“Whether you call it eclecticism or interdisciplinarity or whatever,” he continued, “the important thing to understand is that it’s intrinsic to what we do. A geologist can do interdisciplinary collaboration, but it isn’t necessary. There’s nothing in the nature of a rock that requires you to think about it from multiple points of view.”
“Information isn’t something you can study through a single window,” said Nunberg. “It lives two lives.”
“As I Schoolers,” said Ph.D. student speaker Elaine Sedenberg, “we study and confront difficult truths about our world: the collision between technology, society, and the people behind the data. These tussles come with great consequences — those from the past, some on the front page of this morning’s New York Times, and many we see manifesting in our future.”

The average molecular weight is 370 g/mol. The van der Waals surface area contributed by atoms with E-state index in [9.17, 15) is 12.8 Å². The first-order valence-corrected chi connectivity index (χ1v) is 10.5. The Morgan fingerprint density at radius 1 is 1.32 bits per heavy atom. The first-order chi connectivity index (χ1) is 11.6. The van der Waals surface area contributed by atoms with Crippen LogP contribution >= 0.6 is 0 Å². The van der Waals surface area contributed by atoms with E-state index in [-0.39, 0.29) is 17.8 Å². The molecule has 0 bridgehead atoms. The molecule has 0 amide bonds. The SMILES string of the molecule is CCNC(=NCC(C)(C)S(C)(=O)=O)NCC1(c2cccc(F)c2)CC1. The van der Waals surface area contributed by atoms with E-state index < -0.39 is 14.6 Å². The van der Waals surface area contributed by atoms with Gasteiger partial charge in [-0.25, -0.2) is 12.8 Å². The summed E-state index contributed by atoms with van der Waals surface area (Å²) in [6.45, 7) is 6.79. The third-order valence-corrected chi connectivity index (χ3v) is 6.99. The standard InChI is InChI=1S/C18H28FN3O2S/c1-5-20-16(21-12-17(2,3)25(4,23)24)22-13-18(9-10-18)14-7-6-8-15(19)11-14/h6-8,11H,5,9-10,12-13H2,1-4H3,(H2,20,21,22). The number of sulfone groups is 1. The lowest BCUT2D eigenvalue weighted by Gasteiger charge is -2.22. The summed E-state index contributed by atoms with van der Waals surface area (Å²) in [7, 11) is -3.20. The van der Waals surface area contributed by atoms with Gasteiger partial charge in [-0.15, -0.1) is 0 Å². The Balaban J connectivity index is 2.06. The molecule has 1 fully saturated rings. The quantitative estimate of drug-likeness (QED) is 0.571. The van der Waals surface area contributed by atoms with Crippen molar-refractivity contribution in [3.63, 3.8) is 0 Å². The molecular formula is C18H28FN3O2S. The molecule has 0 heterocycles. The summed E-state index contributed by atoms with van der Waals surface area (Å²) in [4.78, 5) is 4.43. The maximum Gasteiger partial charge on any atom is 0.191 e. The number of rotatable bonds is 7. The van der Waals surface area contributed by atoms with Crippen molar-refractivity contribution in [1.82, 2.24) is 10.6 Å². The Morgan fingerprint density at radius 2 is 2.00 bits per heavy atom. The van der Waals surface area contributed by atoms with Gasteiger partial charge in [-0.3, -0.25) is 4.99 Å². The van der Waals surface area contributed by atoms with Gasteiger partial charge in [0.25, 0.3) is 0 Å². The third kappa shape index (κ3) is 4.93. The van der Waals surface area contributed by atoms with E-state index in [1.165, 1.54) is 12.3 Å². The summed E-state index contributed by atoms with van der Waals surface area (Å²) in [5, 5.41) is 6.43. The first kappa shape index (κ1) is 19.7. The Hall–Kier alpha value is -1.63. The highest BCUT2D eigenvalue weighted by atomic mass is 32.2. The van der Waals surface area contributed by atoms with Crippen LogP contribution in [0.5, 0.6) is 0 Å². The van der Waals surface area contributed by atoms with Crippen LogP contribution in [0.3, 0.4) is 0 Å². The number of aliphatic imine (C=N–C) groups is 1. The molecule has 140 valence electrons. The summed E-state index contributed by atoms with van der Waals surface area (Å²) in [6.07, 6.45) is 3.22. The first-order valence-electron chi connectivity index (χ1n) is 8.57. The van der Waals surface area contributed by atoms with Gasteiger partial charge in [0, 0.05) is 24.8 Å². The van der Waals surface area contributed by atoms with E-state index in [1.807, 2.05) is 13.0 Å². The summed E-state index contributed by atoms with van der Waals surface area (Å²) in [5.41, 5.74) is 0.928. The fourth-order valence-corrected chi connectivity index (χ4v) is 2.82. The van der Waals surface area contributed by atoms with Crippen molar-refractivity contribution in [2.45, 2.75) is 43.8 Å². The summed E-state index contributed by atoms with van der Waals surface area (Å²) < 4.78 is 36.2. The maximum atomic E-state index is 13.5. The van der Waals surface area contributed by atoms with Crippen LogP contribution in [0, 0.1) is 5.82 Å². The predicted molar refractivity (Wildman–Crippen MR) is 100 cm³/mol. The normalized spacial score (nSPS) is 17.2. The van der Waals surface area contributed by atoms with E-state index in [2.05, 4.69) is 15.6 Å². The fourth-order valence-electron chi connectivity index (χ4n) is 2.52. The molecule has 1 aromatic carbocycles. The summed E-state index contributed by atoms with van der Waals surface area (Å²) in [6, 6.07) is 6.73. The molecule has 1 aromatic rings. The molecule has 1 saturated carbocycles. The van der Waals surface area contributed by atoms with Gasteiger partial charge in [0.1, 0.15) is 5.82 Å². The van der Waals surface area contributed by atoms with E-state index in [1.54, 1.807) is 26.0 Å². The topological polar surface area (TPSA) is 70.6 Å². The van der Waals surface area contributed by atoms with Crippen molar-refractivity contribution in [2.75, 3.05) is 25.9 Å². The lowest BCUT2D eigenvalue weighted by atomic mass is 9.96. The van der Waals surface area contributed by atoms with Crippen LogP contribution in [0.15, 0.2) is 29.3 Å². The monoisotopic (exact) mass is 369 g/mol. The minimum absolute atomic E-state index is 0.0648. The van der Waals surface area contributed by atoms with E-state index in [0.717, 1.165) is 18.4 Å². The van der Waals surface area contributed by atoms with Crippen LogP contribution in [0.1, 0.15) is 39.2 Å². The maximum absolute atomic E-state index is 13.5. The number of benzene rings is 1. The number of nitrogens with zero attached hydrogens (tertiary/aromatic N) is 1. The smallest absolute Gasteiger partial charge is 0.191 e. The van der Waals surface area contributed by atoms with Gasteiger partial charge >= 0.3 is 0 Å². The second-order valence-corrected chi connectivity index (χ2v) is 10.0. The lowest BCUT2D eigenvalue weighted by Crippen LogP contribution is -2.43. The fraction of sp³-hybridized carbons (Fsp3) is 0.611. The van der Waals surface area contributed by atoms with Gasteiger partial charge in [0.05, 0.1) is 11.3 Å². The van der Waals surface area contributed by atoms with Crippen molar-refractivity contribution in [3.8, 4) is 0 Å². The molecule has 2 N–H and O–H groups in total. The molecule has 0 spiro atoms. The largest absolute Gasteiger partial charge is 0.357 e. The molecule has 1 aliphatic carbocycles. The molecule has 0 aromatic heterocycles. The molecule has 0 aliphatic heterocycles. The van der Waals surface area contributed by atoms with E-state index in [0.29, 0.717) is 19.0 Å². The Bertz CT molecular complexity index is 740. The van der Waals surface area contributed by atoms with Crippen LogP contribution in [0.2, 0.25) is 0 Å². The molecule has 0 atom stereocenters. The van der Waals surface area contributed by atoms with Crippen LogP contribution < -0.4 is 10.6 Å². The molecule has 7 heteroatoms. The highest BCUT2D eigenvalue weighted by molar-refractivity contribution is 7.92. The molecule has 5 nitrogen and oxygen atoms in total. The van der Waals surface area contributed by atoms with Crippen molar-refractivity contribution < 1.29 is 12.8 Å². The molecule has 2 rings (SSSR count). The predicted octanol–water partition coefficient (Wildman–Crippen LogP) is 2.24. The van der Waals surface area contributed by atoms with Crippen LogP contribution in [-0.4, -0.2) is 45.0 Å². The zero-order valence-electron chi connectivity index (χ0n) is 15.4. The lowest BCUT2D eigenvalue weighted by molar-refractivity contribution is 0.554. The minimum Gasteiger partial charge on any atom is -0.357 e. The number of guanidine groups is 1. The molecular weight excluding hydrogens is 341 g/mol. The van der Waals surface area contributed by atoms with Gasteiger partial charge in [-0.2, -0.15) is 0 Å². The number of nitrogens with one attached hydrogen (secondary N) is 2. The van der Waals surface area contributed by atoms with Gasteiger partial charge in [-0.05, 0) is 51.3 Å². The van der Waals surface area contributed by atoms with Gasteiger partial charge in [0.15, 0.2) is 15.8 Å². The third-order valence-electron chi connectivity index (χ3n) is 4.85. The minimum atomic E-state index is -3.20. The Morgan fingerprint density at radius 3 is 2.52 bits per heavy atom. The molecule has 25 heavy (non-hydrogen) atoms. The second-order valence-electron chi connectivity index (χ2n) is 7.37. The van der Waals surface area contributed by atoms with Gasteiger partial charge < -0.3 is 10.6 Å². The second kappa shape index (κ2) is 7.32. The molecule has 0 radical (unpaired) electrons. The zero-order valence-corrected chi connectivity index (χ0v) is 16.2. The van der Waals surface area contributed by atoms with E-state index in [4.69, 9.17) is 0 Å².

“We hold interdisciplinary skills and deep expertise unmatched by our colleagues in other disciplines,” Sedenberg continued. “We are trained to see and address the great promise and perils of technology. This is why we as Berkeley I Schoolers are exactly what the world needs right now.”
“We hold interdisciplinary skills and deep expertise unmatched by our colleagues in other disciplines. We are trained to see and address the great promise and perils of technology. This is why we as Berkeley I Schoolers are exactly what the world needs right now.”
Empathy and technology
MIMS student speaker Soravis Prakkamakul reflected on the different names the School of Information has iterated through, including School of Librarianship, then the School of Library and Information Studies, the School of Information Management and Systems, and the I School. Prakkamakul went on to imagine a fictional future where the I School has become “the School of Computational Empathy:”